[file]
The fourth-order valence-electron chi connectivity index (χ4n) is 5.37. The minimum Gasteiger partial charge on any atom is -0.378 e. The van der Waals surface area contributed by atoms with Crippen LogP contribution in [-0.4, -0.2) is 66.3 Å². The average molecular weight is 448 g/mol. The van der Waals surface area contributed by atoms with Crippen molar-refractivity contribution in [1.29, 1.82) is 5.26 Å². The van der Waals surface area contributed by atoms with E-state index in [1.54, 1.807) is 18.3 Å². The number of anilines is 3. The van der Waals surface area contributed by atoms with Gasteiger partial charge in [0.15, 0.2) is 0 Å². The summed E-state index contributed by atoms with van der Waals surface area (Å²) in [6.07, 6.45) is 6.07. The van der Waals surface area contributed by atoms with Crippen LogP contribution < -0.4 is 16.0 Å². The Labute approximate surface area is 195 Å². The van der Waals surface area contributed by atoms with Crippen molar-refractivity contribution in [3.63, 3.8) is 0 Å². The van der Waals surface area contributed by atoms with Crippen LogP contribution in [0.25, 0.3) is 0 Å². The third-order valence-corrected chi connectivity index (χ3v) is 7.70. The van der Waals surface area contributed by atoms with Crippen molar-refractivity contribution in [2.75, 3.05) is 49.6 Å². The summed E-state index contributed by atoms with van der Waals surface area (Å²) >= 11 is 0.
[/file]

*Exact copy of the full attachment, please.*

The fourth-order valence-electron chi connectivity index (χ4n) is 5.37. The minimum Gasteiger partial charge on any atom is -0.378 e. The van der Waals surface area contributed by atoms with Crippen LogP contribution in [-0.4, -0.2) is 66.3 Å². The average molecular weight is 448 g/mol. The van der Waals surface area contributed by atoms with Crippen molar-refractivity contribution in [1.29, 1.82) is 5.26 Å². The van der Waals surface area contributed by atoms with E-state index in [1.54, 1.807) is 18.3 Å². The number of anilines is 3. The van der Waals surface area contributed by atoms with Gasteiger partial charge in [0.15, 0.2) is 0 Å². The summed E-state index contributed by atoms with van der Waals surface area (Å²) in [6.07, 6.45) is 6.07. The van der Waals surface area contributed by atoms with Crippen LogP contribution < -0.4 is 16.0 Å². The Labute approximate surface area is 195 Å². The van der Waals surface area contributed by atoms with Crippen molar-refractivity contribution in [3.63, 3.8) is 0 Å². The van der Waals surface area contributed by atoms with Crippen LogP contribution in [0.25, 0.3) is 0 Å². The third-order valence-corrected chi connectivity index (χ3v) is 7.70. The van der Waals surface area contributed by atoms with Crippen molar-refractivity contribution in [2.75, 3.05) is 49.6 Å². The summed E-state index contributed by atoms with van der Waals surface area (Å²) >= 11 is 0.